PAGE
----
Joe Bob's Drive-In: 'Countess D'/'Despair'

By JOE BOB BRIGGS, Drive-In Movie Critic of Grapevine, Texas

Every once in a while you meet an actress who actually wants to be a B-movie Scream Queen.

She's not doing it "until something better comes along." She's not doing it "to stretch my acting muscles." She's not doing it because there's this fabulous director who is "a genius with genre work." The nudity doesn't bother her because it's SOOOOOO necessary to the plot -- and besides, "I'm comfortable with my body -- God gave it to me, I might as well use it."


Unfortunately, these girls almost never become Scream Queens.

That leaves us with frustrated Method Actresses who are always "retiring," actresses known mostly for getting nekkid on screen who reach a point in their career where they "don't do nudity anymore," and actresses who create entire websites devoted to discussing why "Punk Rock Babes From Beyond Lake Erie" is, in fact, a cleverly disguised homage to Homer's "Odyssey." Some of em get to a point of self-obsession where you don't even wanna see em nekkid anymore.


That's why this week's column is devoted to two gals who, God bless em, went out and made their own movie, just so they could become exploitation babes.

First up is "Debbie D" of the Philadelphia area, a voluptuous brown-haired self-promoter who has been appearing at horror conventions, signing autographs and posing for cheesecake bondage snapshots for years, with very little actual video footage to show for it. But thanks to the miracle of the digital camcorder, we now have "Countess D," the story of a vampiress who slinks around graveyards in a lot of chiffon and occasionally slips off her ankle-strap platform heels long enough to ease into a comfy casket.

There's a little bit of plot involving "Count Black," played by a stiff-necked guy named Dr. Chud, who is billed as the drummer for the Misfits. Debbie only has a few hours before her once-per-decade feedingdeadline, but meanwhile she moons around an art museum with her would-be blood transfusion before taking him home, hugging him a lot, grinning goofily, and eventually sucking some hemoglobin from his unresisting veins -- in the nude, of course.

The Debbie D fan club factory consists mostly of photo sales and promotion of her singing engagements, in which she always performs her "hit single," "I Want You in My Life," plugs her first movie, "Burglar From Hell," and sells things like her six-song "original promo tape," her "official autograph pen," posters, T-shirts, and her special symbol -- a three-inch blue rose, in water, encased in glass.


The girl is a merchandising colossus, available in 9,000 different pre-packaged versions, and "Countess D" is . . . er . . . one of them.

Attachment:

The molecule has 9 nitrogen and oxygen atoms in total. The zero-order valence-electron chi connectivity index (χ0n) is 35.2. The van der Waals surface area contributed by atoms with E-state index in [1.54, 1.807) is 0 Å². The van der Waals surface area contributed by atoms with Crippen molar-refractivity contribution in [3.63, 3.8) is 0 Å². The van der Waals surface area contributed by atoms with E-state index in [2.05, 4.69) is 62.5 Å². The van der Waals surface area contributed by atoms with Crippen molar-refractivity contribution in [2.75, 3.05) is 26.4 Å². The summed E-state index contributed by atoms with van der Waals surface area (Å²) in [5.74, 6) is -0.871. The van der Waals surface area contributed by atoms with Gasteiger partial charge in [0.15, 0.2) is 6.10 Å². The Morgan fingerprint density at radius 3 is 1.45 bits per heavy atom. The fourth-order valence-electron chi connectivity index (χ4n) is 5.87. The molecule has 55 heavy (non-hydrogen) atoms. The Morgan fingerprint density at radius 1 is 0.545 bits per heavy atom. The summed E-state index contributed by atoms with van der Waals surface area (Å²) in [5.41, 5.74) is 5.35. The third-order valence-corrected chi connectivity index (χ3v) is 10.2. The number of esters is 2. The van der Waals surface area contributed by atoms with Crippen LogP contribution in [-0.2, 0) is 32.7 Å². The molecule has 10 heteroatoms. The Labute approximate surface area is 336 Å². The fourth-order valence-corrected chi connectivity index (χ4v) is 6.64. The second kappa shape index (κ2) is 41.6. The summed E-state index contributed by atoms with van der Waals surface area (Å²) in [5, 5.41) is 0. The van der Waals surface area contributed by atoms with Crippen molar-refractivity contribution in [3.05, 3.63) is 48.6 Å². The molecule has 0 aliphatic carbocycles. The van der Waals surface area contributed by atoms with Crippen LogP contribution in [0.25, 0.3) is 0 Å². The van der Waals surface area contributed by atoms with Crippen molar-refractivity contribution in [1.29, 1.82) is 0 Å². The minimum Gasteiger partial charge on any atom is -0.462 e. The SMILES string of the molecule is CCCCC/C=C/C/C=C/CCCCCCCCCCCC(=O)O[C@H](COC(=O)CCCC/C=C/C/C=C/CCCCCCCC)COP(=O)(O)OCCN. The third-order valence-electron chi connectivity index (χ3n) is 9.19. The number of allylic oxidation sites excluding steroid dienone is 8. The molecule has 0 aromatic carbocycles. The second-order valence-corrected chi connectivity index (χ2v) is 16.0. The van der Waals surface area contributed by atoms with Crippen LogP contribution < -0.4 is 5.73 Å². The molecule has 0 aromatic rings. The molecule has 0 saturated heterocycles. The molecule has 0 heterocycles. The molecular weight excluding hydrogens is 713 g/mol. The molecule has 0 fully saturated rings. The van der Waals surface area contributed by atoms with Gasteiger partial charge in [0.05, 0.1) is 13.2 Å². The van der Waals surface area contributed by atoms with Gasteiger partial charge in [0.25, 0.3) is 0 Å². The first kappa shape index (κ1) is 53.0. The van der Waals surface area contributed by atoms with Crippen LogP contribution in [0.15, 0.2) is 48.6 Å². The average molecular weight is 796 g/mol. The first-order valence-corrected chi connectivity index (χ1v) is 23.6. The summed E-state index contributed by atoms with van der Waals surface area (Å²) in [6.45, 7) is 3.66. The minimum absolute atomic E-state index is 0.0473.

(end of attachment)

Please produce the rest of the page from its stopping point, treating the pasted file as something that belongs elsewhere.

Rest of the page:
But now let's allow our wandering eyes to flutter down to Charlotte, North Carolina, where would-be starlet Ryli Morgan is working with a different kind of blood -- her own. The video is called "Despair," and it was written, produced, directed and edited by Buffalo native Mark Baranowski, an illustrator, novelist, composer of music and all-around Renaissance Guy who stars as the anguished artist who props himself up in the bathtub and OD's on prescription pills rather than face another day of rejection and unpaid bills.

Ryli comes home, finds her lover's body, and descends into a trance-like mourning state that results in her getting nekkid, writhing around on the carpet, watching old videos of her beloved, then cutting up a snapshot so she can worship his disembodied head at a candlelit altar on the living room floor. (It's not clear what happens to the body, since she returns to the bathtub later to complete her self-mutilation with a razor blade.)

It's not exactly a musical comedy -- the title pretty much sums it up -- but "Despair" is erotic in a morbid sort of way, and shows off the considerable assets of Ryli Morgan to the max.


The final line of the voiceover narration -- "There is no justice; only despair" -- reminds me of those New York underground films of the eighties in which EVERYBODY DIES and you're expected to understand that everyone MUST die.

In other words, they did it the drive-in way.

One dead body in "Countess D." Four breasts. Blood-sucking.

Extended casket naps. Background extras who stare at the camera.

Gratuitous European porno music from the seventies. Cleavage Fu.

Drive-in Academy Award nominations for Debbie D, as the pepperpot vampiress who sits on a throne of skulls and howls like a cat in heat; Dr. Chud, as the unsuspecting count who gets his dream date but can't figure out how to kiss her directly on the lips; and Bill Arthur, for directing things the drive-in way. One star.

Two dead bodies in "Despair." Twenty-two breasts. Wrist-slitting. Razorblade-chewing. Photo-album mutilation. Gratuitous bunny-rabbit close ups.

Drive-In Academy Award nominations for Mark Baranowski, as the Kool-Whip-chugging misunderstood suicidal artist, for saying "I just can't do it anymore--what good is the talent if no one appreciates it?" and Ryli Morgan, as the deranged lover who likes to get nekkid and paste the head of her dear departed on a Beanie Baby. Two stars.


Joe Bob says check these babes out.

"Despair" website:

"Countess D" website: none.


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